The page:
The outcome document of the 2009 High-level United Nations Conference on South-South Co-operation in Nairobi remains the most internationally acknowledged document in this matter. It says that South-South co-operation is a “manifestation of solidarity among peoples and countries of the South” (article 18), “takes different and evolving forms, including the sharing of knowledge and experience, training, technology transfer, financial and monetary co-operation and in-kind contributions” (Article 12), and “embraces a multi-stakeholder approach” (Article 19).

South-South co-operation can be seen as an expression of the growing capacity and political willingness of developing countries to do their part to attain the 2030 development agenda. This builds on their own resources, which in many cases emanate from knowledge gathered by facing their own domestic experiences, and less on financial support. It is in this context that the widely accepted formulation of “South-South co-operation not being a substitute, but rather a complement to North-South co-operation” must be understood.

Indeed, South-South co-operation is an increasingly important element of international co-operation for development. The 2030 Agenda and the recently adopted Sustainable Development Goals strive to make co-operation impactful, focused on results, inclusive and, overall, effective.

In that regard, South-South co-operation faces some particular challenges to increase and assess its development impact, while consolidating the institutional and technical capacities of southern countries. These challenges include:

  • systematising and publishing information collected on the national level,
  • increasing predictability and strategic engagement,
  • avoiding proliferation of short-term and isolated activities,
  • establishing specific procedures for monitoring and evaluation and reinforcing results-oriented approaches, and
  • improving the means of coordination and communication.

These challenges need to be tackled to take full advantage of the potential and specific value-added of South-South co-operation. Consider the enormous promise of South-South co-operation.

  • It offers a significant resource channel that is additional to — and different from — Official Development Assistance funds.
  • It builds on “real and proven” development expertise, which is valued by partner countries because of the similarities and relevant know-how among developing countries.
  • It has lower transaction costs, is more demand-driven vis-à-vis traditional North-South co-operation and comes with fewer conditionalities than traditional development co-operation.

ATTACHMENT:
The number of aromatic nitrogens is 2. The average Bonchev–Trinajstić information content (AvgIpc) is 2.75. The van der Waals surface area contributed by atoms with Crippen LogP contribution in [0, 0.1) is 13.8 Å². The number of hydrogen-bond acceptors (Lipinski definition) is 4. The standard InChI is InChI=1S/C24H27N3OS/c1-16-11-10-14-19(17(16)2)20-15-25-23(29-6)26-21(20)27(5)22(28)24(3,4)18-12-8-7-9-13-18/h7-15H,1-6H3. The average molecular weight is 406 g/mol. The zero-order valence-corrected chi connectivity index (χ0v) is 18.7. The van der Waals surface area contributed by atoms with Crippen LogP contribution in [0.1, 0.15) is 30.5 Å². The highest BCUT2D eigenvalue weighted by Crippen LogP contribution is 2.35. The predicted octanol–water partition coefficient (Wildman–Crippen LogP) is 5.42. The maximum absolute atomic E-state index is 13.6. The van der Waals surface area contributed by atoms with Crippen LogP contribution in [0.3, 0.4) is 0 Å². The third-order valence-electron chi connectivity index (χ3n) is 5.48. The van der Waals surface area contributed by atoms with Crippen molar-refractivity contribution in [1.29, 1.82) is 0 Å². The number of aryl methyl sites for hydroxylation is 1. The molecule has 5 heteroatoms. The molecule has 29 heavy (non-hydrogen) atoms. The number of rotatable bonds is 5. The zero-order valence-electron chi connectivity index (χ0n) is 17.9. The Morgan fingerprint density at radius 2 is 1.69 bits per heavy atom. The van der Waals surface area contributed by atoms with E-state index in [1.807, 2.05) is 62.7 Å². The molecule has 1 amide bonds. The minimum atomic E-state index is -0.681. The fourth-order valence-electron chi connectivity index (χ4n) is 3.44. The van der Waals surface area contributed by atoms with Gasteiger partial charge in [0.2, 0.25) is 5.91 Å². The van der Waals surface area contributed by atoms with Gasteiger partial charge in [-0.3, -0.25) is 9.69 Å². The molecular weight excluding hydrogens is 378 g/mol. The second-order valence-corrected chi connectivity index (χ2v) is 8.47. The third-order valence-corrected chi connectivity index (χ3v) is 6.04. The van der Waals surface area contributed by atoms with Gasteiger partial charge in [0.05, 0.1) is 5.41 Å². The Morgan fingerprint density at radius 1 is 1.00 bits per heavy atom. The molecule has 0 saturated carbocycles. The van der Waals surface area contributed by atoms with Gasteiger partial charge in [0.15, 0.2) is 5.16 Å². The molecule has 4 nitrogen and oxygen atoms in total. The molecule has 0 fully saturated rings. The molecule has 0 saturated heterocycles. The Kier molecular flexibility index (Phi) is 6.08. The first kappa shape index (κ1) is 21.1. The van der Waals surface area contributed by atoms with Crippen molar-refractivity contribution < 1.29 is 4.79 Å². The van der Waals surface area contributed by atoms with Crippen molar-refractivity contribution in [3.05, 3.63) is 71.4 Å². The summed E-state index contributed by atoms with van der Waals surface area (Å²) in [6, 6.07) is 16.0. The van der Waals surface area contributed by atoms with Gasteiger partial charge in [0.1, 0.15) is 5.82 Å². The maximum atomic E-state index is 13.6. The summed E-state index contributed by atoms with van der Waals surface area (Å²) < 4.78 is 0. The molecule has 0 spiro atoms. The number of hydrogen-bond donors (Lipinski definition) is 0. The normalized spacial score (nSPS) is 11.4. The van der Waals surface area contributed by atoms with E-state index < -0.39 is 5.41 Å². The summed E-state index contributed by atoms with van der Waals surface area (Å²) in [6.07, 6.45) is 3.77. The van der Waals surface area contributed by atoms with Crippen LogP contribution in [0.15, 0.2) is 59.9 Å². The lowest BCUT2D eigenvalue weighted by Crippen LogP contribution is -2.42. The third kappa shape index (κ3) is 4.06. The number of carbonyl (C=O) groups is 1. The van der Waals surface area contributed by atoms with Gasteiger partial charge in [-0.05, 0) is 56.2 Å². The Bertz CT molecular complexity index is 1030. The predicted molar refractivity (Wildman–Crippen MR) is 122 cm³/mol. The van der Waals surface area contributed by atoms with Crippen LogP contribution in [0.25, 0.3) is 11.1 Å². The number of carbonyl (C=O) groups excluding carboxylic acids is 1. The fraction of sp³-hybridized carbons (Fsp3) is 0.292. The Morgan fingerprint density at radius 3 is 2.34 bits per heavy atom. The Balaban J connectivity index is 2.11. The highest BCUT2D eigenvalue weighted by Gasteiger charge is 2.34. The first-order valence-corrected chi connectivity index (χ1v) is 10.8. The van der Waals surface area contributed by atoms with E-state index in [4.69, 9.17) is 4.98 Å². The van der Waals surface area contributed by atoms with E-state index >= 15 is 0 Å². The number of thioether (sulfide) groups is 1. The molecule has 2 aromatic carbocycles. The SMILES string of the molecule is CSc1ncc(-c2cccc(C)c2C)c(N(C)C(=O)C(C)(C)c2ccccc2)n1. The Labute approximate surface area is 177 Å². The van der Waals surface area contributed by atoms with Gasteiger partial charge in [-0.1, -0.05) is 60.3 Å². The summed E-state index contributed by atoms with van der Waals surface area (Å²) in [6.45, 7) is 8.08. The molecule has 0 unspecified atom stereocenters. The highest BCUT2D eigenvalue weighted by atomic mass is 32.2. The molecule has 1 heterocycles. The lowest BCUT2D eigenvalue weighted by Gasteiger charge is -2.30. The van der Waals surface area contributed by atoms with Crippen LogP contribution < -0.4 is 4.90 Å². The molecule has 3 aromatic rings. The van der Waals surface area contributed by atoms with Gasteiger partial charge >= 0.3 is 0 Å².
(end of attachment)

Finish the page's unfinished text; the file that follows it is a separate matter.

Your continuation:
The strengths, increasing relevance and potential of South-South Co-operation rightfully have been acknowledged in the context of the 2030 Agenda and financing for development efforts. For example, with SDG 17 focused on revitalising the global partnership for sustainable development, the global community acknowledges the importance of South-South co-operation to fulfill the SDGs. This goal aims at enhancing North-South and South-South co-operation to support national plans to achieve all the targets. Additionally, paragraphs 56 and 57 of the Addis Ababa Action Agenda acknowledge South-South co-operation as an important element of international co-operation for development. The action agenda calls on developing countries to strengthen South-South co-operation and further improve its development effectiveness.

Mexico is an important actor in South-South co-opoeration. As a provider, our priority is with our neighbors in Central America, while also focusing on Latin American and the Caribbean region as a whole. This priority does not mean excluding co-operation beyond our own region as we also undertake development projects in the Asia-Pacific area and Africa. We are increasing our development actions in these places through an enhanced strategic approach. Promoting triangular co-operation is a strategic tool to strengthen our capacities beyond our traditional areas of action, and beyond our own individual capabilities.

Through the establishment of the Agencia Mexicana de Cooperación Internacional para el Desarrollo (Mexico’s international development co-operation agency) in 2011, Mexico has tools to better and more strategically deliver its development co-operation. Notably, we continue advancing more systematic planning and monitoring frameworks, as well as a system for registering our development co-operation in monetary terms (RENCID). In terms of financing, Mexico has a national trust fund (FONCID) as well as a number of bilateral trust funds (Chile, Germany, Spain, Uruguay), which are lively tools for increased and improved delivery.

In this context, Mexico’s Minister of Foreign Affairs, Claudia Ruiz Massieu, is serving as co-chair of the Global Partnership for Effective Development Co-operation (GPEDC). Within the GPEDC, we are promoting discussions on how to maximise development co-operation impact. We led sessions on this topic at the First High-Level Meeting (HLM1) of the GPEDC in Mexico City in 2014. At HLM2 to be held in Nairobi next November, we will promote a lively, constructive, open and inclusive dialogue for enhancing exchanges on South-South co-operation and triangular co-operation.

In a global community with a great diversity of actors at different development levels, we all share a responsibility to be as effective as possible. Inclusive and flexible partnerships are what we need to achieve the SDGs.